I am a occupational therapist in South Africa. Last year (2009) in my final year of studying, a patient was assigned to me who lost their dominant arm. It was the first time i was faced with having to do dominance training. i was able to teach the person how to tie his shoe, prepare food, dress, etc. using one handed techniques and assistive devices. The dilemma however was that the hospital where i did my practical had no resources to teach a patient how to write again… i searched the internet endlessly for exercises and guideline on how to teach an adult how to write again.
Finally i found the answer and was blessed by being sponsored with “Handwriting For Heroes”. This book is really a wonderful resource and so easy to use. The author was able to compile a book that is even easy to use for people who are not therapeutically trained. the exercises are simply arranged into weekly exercise sections that is further divided into daily exercises. these exercises are easy to follow and takes up little time to complete. I have also found it easy to use in outpatient situations where i can only see a patient once a week. i would do the first day’s exercises with the patient to make sure that he understands what to do in each exercise and that he is using the correct movements and flow of his hand. down falls to the product is that they mainly focus on cursive writing and not block writing as well as that some patients find the example and writing space to be a little small. in regards to the first down fall: the cursive writing does teach the client how to let his/her writing flow. With regards to the second down fall: what I do is enlarging the exercises to make it easier for the person to read and copy. otherwise i give the patient a book where i copied the exercises in. in all and all i would recommend this book to anyone and everyone!!!
Handwriting for Heroes: Learn to Write with Your Non-Dominant Hand in Six Weeks
Kathleen Yancosek and Kristin Gulick
Loving Healing Press (2009)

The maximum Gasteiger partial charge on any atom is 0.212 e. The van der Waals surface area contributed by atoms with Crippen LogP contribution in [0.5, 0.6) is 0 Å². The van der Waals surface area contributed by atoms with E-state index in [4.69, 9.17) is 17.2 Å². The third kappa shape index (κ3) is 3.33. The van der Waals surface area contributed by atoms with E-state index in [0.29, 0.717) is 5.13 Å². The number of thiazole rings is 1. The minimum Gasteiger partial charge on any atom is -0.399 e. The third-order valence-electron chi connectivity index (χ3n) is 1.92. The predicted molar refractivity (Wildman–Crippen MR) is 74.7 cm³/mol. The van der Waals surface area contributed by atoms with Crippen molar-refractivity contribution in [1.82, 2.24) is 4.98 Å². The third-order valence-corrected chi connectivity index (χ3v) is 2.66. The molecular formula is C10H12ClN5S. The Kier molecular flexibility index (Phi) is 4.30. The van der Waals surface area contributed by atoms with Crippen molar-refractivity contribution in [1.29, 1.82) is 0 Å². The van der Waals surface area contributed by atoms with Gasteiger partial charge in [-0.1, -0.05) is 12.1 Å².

Reviewed by Randy A Lakin for RebeccasReads (11/09)
When I first received this book, or should I say workbook, “Handwriting for Heroes”, I was pleasantly surprised by its content. I was expecting a lot of reading to be involved as with so many books on the market. This workbook is different, it is filled with writing exercise after exercise, and that is great. This workbook is for any individual that has lost full or partial use of their dominant hand and wants to re-learn how to write. When you stop to think about it, if you want to learn how to write with your non-dominant hand you have to write. The old saying, “Practice Makes Perfect”, is what this book is based on. No matter what your injury is, amputation, stroke, or extensive soft tissue trauma, this workbook is for you.
“Handwriting for Heroes”, targets adults and helps preserves the dignity of those who must “re-learn” the basics of handwriting. Each chapter is filled with repetitive exercises that will increase one’s fine-motor skills. There are six chapters as well as a Certificate of Completion at the end of the book. In each chapter there are also tips for therapist, which include exercises and information about proper posture and lighting. The authors have provided homework assignments that are easily done in the convenience of one’s own home while watching TV or relaxing. The tasks are oriented to the adult learner no matter what your education level may be. Learning to write with the previously non-dominant hand can be a rewarding accomplishment along the path to recovery. It is an accomplishment that leads to improved self-esteem, increased work opportunities, or occupations.
This workbook is designed to help those individuals with dominant-hand problems or injuries regain their writing skills and self respect. The authors did a wonderful job with this workbook. If you have a non-dominant-hand injury or just want to learn to write with you opposite hand, look no further. I recommend this book to anyone wishing to learn how to write with their non-dominant hand.
Its always interesting to hear what people outside the OT community think about the H4H method:
Reviewed by Carol Hoyer, PhD, for Reader Views (12/08)
The authors have written a very exceptional workbook to help those individuals with dominant-hand problems regain their writing skills. Both authors state that this gives adults the opportunity to make positive changes in their life by utilizing well-designed, adult material and not children’s coloring books.
Each chapter is filled with repetitive exercises that will increase one’s fine-motor control and wrist stabilization. There are six chapters as well as a Certificate of Completion. In each chapter there are therapist tips, which include exercises, information about posture, utilizing scissors and the necessity of having good lighting. The authors have provided homework assignments that are easily done in the convenience of one’s home while watching TV, reading or visiting.
I believe as the authors do, it is important that individuals utilizing this workbook experience positive outcomes. Each chapter is built off the previous one. If a person doesn’t understand something, or needs additional help, it is suggested that they go to the website and speak to a therapist. I found the exercises and lessons interesting, easy to understand and use. There are many people who cannot afford therapy for extended periods of time or are embarrassed about the limited use of their dominant hand. This excellent workbook, “Handwriting for Heroes, by Yancosek and Gulick, is for them.